The invasion of Ukraine can seem a world away, but for one Strathroy girl it has hit home. Now she is doing something about it.
Charlotte Veenvliet’s friend from school was forced to say goodbye to her father as he left Mount Brydges to fight with resistance forces against Russia.
“Her whole family lives in Ukraine,” explained Charlotte, 12.
An experience at her school gave her the impetus to start making child and adult-sized bracelets that she is giving in exchange for donations of $5 and up.
Kids being kids, perhaps needing a way to shield themselves emotionally from such a traumatic event like war, were making jokes at school.
“One day the teacher was talking about it and other kids in our class were being disrespectful, so the teacher asked [my friend] to tell the class about her experience with it,” said Charlotte.
“They were upset.”
Her mom Jenn described Charlotte’s reaction.
“She was having a lot of trouble sleeping for a few nights, and there were some tears about her friend and feeling empathetic towards what her friend must be going through,” said Jenn.
“She kept picturing what it must be like to have your town get ruined and have people do things that … hurt kids and things like that.”
She added that Charlotte saw the tornado damage last summer near her last home in Barrie.
“Houses on our street were destroyed, and she couldn’t believe that people would do that to a place on purpose,” explained Jenn.
Charlotte has a goal of reaching $2,500 with her blue and yellow bracelets, each having a heart linking them together. Charlotte is passing donations onto the Canada-Ukraine Foundation based in Toronto, who is aiding refugees and people in the hardest hit regions of Ukraine with food, hygiene products and other aid through GlobalMedic.
The reaction from residents of Trillium Village Senior Homes and her local United Church congregation was very supportive, helping her already raise $1,850.
“There were a number of people who lined up after church that Sunday to place an order and to thank Charlotte for her project,” said Rev. Dr. Brad Morrison.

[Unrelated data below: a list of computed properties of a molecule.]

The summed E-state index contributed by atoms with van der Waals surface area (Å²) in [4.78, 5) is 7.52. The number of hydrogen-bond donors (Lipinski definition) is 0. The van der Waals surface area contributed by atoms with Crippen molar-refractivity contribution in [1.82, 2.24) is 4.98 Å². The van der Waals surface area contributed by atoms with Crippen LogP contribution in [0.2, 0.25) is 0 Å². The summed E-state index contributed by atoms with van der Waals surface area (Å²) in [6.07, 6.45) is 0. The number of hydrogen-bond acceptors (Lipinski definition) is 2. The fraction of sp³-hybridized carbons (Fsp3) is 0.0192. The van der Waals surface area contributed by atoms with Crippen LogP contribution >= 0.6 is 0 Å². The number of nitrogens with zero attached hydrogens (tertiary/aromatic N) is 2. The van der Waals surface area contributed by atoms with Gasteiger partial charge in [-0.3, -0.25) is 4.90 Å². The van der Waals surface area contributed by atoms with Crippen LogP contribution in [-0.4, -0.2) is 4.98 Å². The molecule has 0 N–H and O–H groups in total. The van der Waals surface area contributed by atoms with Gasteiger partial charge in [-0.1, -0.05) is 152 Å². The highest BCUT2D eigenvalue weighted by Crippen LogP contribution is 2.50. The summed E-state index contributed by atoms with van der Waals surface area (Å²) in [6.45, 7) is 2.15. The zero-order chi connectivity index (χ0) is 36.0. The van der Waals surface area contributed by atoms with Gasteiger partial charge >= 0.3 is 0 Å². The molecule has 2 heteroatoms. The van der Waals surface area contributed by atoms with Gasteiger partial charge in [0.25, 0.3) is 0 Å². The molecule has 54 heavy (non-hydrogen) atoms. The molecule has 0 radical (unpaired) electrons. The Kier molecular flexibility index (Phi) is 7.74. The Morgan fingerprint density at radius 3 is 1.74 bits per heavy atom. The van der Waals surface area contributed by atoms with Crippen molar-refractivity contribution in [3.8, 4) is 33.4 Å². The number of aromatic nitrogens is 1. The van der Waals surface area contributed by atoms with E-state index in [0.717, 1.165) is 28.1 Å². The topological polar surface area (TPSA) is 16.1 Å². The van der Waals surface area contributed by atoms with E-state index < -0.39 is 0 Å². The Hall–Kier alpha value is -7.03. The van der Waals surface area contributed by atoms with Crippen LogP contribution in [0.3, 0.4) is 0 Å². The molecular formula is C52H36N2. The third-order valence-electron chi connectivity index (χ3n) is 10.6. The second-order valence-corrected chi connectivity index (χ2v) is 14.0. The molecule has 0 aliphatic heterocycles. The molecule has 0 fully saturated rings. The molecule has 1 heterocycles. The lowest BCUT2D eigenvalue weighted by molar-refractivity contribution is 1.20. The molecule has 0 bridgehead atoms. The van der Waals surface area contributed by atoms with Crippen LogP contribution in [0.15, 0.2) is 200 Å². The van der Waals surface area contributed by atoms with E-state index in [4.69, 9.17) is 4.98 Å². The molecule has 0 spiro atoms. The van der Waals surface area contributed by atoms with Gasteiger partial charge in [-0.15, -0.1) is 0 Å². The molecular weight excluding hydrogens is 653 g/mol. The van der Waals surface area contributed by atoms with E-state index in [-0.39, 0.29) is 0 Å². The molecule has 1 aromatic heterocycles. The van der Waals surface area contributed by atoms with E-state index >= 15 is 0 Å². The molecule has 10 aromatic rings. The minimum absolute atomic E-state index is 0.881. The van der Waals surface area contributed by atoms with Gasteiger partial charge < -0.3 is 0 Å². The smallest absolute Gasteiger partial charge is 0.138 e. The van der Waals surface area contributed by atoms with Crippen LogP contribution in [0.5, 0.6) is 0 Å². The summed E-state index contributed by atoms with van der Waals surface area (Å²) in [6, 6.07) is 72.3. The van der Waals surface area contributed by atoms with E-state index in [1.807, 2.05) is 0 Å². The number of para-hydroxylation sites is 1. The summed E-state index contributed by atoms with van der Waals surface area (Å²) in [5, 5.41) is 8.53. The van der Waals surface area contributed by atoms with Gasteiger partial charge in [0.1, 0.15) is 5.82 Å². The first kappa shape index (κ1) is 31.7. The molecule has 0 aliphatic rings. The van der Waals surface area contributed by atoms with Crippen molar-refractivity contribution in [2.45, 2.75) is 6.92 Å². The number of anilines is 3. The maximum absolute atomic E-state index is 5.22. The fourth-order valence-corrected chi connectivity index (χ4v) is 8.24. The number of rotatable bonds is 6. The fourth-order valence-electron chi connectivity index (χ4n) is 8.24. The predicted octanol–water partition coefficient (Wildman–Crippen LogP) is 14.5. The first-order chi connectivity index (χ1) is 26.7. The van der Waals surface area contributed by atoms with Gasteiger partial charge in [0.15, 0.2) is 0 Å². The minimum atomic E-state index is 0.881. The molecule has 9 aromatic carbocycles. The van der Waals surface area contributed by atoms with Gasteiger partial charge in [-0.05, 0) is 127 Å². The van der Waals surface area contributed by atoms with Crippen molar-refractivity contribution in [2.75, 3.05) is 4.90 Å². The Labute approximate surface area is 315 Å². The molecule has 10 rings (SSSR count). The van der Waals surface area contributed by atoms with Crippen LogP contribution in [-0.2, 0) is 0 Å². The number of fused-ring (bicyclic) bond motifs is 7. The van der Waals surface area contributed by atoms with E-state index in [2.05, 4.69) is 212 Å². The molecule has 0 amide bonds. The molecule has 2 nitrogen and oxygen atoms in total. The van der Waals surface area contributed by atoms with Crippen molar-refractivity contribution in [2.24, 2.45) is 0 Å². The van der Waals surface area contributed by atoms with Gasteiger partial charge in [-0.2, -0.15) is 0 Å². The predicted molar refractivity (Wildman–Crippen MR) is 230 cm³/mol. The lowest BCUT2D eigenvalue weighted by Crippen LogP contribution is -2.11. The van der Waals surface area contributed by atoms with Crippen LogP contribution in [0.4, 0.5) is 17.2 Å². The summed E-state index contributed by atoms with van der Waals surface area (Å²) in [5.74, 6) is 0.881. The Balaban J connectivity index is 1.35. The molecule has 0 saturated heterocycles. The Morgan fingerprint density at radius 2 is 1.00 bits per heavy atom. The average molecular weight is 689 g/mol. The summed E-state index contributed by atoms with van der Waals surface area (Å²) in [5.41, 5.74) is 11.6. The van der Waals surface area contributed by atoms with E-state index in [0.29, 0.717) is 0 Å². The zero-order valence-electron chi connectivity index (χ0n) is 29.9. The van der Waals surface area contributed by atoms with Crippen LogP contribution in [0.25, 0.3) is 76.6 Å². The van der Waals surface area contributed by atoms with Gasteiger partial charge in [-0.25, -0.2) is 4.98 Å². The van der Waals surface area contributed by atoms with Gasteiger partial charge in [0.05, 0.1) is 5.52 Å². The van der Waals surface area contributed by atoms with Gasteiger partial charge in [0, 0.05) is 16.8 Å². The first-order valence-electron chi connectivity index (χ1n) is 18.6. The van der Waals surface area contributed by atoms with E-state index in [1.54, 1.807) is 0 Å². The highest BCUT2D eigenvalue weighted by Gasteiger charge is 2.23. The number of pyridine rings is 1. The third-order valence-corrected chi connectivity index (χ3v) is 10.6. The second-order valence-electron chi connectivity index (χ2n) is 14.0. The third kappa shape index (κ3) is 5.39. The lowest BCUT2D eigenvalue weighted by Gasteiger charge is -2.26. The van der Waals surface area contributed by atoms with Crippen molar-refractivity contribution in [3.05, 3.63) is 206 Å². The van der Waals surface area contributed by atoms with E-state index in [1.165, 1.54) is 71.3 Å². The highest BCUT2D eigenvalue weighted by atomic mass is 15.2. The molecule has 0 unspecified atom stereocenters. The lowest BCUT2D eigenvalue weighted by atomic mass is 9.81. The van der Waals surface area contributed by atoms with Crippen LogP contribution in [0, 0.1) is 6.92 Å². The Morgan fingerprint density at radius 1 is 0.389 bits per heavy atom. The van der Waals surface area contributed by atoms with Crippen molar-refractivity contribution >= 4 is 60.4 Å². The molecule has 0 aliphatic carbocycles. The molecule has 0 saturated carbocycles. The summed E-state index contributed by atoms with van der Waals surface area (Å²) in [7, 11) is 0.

Donations for bracelets can be made through Charlotte by emailing email@example.com. She asks that you specify how many adult and child-sized bracelets you would like.
Help when they get here
One of Charlotte’s friend’s grandmas was able to get to Canada. The rest of her family and millions of others are in a precarious situation.
Organizations and individuals are sponsoring refugees from Ukraine, with the federal government opening the doors to Canada and deploying troops to Poland on a humanitarian mission to help some get here.
Ukrainians and their family members can stay in Canada as temporary residents for up to three years under an emergency measure from the federal government. They will also be eligible for a free open work or study permit, which will allow them to work or study across Canada.
Ukrainians and their family who are already in Canada can also apply to extend their visitor status or work permit for up to three years or apply for a new work or study permit, with fees being waived.
Carly MacArthur with London & Middlesex Local Immigration Partnership said her organization is trying to connect services to refugees from Ukraine, and the people from places like Syria and Afghanistan who still need help, too.
The biggest job they do is information sharing, getting the people who need help to the people who can provide help. The things people need right away with are housing, language, and just finding one’s way around.
“More broadly, making London and Middlesex a place that is welcoming to immigrants and reduces systemic barriers so they settle here successfully longterm,” said MacArthur.
She is hoping to get more involved with the Middlesex part of the her coverage area.
“I think it’s important to promote rural areas to newcomers because a lot of times I know from growing up in a rural area, it’s less isolating being in a small town that’s more close-knit. People make you feel more included. There are more things going on that are kind of tailored to a community aspect, so there’s a lot of things rural areas can offer newcomers and return I think newcomers and refugees settling in those areas bring a lot to these communities by increasing their diversity, getting new ideas going,” said MacArthur.
There is also a need to help students, including Russian students who have been cut off from resources due to sanctions meant to punish their government. Information on where all help is needed can be found at london.ca/immigration/support-those-affected-ukrainian-crisis.
Chris Gareau, Local Journalism Initiative Reporter, The Middlesex Banner